Last Updated on 17 November, 2020 by Samuelsson
Understanding a trailing stop loss can be difficult if you are new to the markets. For beginner traders who are already struggling with various different order types, the two types of trailing stop losses can be a hassle to maneuver.
A Trailing stop loss order creates a market order (close position at market price) when the trailing stop loss level is reached. On the other hand, a trailing stop limit order will send a limit order once the stop price is reached, meaning that the order will be filled only on the current limit level or better. Trailing stop limit orders offer traders more control over their trades but can be risky if the price falls fast.
Let’s first have a look at trailing stop losses in general, and then go on to exploring whether a stop limit order or a stop order is the best choice for a trailing stop loss!
How a Trailing Stop Loss Works
Trailing stop losses move along with the price of a security. Simply put, there is no fixed price for a trailing stop loss, but the stop loss level readjusts itself continuously with the rising market.
There are many ways you can calculate the trailing stop loss. One way is to simply set the stop at a certain distance from the highest high, or lowest low if you are going short. In that way, the stop level is continuously increased as the market moves, thus becoming a trailing stop.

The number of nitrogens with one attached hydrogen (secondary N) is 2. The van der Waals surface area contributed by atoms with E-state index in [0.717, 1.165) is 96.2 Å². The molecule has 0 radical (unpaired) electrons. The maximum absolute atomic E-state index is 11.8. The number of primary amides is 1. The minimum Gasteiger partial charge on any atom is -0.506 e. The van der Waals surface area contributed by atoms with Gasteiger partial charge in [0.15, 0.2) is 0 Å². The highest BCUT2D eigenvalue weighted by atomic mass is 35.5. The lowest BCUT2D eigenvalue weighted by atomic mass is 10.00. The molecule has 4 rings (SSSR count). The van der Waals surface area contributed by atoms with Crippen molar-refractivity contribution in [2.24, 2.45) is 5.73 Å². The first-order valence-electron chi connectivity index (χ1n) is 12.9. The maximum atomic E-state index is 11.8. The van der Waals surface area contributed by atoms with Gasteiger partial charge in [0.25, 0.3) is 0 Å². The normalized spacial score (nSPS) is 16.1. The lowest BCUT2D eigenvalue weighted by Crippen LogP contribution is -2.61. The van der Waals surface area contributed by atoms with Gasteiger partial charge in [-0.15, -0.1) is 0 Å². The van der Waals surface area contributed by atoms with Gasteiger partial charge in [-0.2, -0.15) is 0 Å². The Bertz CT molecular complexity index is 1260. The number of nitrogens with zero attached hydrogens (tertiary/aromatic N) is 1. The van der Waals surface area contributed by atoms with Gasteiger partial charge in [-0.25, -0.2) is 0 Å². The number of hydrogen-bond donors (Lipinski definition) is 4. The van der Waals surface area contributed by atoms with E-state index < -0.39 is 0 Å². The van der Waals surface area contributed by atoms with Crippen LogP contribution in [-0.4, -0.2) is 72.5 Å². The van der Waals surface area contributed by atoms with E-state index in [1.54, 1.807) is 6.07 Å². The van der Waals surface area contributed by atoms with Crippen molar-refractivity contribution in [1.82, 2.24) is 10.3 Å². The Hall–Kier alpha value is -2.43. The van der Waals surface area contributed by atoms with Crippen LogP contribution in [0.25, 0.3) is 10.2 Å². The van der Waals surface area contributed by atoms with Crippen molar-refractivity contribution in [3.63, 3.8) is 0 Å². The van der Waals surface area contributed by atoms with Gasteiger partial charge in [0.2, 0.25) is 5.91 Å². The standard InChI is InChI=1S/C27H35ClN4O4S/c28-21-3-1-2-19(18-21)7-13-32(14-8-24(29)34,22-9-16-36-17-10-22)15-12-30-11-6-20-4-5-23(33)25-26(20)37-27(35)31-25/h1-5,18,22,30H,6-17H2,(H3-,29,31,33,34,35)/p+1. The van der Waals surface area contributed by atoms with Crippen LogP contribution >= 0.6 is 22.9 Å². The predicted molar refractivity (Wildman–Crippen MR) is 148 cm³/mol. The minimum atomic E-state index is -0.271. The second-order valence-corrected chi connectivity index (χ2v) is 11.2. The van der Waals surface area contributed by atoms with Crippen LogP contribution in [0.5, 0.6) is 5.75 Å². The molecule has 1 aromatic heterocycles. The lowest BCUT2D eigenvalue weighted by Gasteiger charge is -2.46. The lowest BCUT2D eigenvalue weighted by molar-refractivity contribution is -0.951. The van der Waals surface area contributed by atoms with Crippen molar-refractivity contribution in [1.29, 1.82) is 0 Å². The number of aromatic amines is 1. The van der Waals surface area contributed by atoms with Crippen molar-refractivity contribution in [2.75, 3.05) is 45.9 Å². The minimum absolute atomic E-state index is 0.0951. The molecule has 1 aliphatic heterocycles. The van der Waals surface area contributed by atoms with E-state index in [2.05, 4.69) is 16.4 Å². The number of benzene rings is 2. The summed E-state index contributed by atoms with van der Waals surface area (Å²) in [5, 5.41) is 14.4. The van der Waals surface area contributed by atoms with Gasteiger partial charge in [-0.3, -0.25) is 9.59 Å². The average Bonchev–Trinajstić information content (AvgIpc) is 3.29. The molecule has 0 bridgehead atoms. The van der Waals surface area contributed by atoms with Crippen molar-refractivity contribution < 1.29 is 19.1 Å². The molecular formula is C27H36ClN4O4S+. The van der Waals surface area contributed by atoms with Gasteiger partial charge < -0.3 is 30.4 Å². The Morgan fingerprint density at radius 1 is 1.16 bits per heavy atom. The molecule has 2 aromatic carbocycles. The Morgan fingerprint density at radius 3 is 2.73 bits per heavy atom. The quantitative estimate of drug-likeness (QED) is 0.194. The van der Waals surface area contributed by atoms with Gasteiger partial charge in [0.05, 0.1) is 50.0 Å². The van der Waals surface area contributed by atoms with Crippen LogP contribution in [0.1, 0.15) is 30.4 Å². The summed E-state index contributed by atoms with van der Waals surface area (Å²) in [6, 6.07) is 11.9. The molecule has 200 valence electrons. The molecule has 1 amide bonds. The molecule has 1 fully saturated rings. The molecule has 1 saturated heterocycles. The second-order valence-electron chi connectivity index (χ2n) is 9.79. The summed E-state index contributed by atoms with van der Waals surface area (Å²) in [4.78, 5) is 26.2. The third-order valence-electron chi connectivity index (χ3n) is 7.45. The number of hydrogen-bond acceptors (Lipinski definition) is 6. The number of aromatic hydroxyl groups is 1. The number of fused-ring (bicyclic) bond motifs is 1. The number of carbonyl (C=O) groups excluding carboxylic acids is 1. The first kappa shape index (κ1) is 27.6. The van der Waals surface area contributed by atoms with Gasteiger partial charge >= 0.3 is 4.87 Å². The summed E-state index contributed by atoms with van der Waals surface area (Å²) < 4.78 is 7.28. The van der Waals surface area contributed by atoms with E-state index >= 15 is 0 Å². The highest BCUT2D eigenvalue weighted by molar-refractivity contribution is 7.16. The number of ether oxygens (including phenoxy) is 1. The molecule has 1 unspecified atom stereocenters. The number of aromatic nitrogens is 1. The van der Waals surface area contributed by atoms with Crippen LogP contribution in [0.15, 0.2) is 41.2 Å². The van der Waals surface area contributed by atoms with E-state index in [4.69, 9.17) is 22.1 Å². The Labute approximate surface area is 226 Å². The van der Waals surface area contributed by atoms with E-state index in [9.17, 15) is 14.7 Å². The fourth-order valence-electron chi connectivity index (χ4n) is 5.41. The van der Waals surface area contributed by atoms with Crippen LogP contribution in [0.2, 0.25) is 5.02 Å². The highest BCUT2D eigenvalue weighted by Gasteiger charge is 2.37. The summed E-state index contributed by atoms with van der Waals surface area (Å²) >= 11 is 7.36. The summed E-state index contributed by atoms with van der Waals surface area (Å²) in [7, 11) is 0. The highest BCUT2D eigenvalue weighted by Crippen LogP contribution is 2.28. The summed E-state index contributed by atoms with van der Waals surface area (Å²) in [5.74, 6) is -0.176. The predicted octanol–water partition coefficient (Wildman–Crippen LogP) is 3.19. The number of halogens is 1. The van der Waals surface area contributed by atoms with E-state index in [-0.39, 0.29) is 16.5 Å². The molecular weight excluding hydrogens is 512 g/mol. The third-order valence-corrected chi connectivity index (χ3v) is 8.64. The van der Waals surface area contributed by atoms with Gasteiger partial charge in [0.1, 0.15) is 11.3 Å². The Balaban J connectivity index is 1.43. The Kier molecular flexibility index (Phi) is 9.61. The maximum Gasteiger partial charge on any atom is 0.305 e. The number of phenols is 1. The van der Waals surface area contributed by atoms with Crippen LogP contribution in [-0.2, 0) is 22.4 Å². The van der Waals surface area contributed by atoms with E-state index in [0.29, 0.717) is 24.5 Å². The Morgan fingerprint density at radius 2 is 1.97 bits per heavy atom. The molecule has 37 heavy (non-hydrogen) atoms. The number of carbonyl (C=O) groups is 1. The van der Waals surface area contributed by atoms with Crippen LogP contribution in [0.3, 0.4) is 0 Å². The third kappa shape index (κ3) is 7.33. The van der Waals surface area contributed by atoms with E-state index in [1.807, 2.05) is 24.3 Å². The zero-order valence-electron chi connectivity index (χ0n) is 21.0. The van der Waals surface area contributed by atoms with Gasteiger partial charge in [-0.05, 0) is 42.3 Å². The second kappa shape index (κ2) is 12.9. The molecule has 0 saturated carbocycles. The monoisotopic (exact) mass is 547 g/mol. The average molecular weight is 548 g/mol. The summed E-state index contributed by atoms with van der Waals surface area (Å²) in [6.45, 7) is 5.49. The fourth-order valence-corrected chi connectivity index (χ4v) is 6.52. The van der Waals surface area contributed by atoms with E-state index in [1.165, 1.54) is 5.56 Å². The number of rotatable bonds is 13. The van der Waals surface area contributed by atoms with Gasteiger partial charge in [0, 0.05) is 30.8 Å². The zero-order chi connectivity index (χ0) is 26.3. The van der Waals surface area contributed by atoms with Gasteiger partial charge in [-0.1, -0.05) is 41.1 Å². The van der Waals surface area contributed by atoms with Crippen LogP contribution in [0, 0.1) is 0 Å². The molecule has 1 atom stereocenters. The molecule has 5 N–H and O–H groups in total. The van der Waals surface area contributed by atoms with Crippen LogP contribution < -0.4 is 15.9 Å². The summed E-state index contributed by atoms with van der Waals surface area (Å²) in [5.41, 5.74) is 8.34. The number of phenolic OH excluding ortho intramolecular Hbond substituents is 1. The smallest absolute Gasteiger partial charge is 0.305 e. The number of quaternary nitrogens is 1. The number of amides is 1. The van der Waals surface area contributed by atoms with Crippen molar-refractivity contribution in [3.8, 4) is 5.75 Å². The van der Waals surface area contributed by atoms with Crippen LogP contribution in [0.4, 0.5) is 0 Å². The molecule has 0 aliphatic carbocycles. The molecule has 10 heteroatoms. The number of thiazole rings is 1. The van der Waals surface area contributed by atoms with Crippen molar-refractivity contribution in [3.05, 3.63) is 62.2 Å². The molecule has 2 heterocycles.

Moving averages are also commonly used as trailing stops. In the image below you can see how we entered a trade, and the moving average followed along with the trend. Once the moving average was hit, the stop loss was effectuated, and we exited the trade!
Profit Protecting Stops
People often call trailing stop loss orders profit protecting stops. This is because they will move along with the security as long as the price action is favorable to your trade. However, they will come into effect as soon as the trend reverts.
This is also the reason why trailing stops are used mostly with trend following strategies. With a stop loss level that rises or falls with the trend, you are in for the long trends, while the trade is exited as soon as there is a reversal of the trend.
Example of Trailing Stop Loss